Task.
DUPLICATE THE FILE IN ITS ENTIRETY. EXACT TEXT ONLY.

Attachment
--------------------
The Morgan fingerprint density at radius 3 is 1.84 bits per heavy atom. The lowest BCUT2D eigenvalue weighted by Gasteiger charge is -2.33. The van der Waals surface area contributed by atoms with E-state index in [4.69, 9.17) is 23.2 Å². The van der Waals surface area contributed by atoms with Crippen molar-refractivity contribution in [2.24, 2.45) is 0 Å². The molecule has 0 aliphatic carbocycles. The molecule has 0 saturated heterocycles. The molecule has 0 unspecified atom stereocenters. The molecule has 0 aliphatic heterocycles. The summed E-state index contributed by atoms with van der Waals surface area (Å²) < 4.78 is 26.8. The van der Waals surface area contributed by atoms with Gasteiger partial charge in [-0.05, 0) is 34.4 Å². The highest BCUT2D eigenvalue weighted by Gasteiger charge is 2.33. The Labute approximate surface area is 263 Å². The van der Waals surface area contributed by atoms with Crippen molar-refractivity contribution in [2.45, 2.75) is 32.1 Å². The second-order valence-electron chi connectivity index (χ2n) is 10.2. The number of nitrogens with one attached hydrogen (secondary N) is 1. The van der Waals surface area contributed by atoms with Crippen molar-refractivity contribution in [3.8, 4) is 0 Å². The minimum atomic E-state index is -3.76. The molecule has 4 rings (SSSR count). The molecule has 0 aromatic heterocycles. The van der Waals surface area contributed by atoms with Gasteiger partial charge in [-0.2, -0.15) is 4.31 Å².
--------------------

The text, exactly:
The Morgan fingerprint density at radius 3 is 1.84 bits per heavy atom. The lowest BCUT2D eigenvalue weighted by Gasteiger charge is -2.33. The van der Waals surface area contributed by atoms with E-state index in [4.69, 9.17) is 23.2 Å². The van der Waals surface area contributed by atoms with Crippen molar-refractivity contribution in [2.24, 2.45) is 0 Å². The molecule has 0 aliphatic carbocycles. The molecule has 0 saturated heterocycles. The molecule has 0 unspecified atom stereocenters. The molecule has 0 aliphatic heterocycles. The summed E-state index contributed by atoms with van der Waals surface area (Å²) < 4.78 is 26.8. The van der Waals surface area contributed by atoms with Gasteiger partial charge in [-0.05, 0) is 34.4 Å². The highest BCUT2D eigenvalue weighted by Gasteiger charge is 2.33. The Labute approximate surface area is 263 Å². The van der Waals surface area contributed by atoms with Crippen molar-refractivity contribution in [2.45, 2.75) is 32.1 Å². The second-order valence-electron chi connectivity index (χ2n) is 10.2. The number of nitrogens with one attached hydrogen (secondary N) is 1. The van der Waals surface area contributed by atoms with Crippen molar-refractivity contribution in [3.8, 4) is 0 Å². The minimum atomic E-state index is -3.76. The molecule has 4 rings (SSSR count). The molecule has 0 aromatic heterocycles. The van der Waals surface area contributed by atoms with Gasteiger partial charge in [-0.2, -0.15) is 4.31 Å².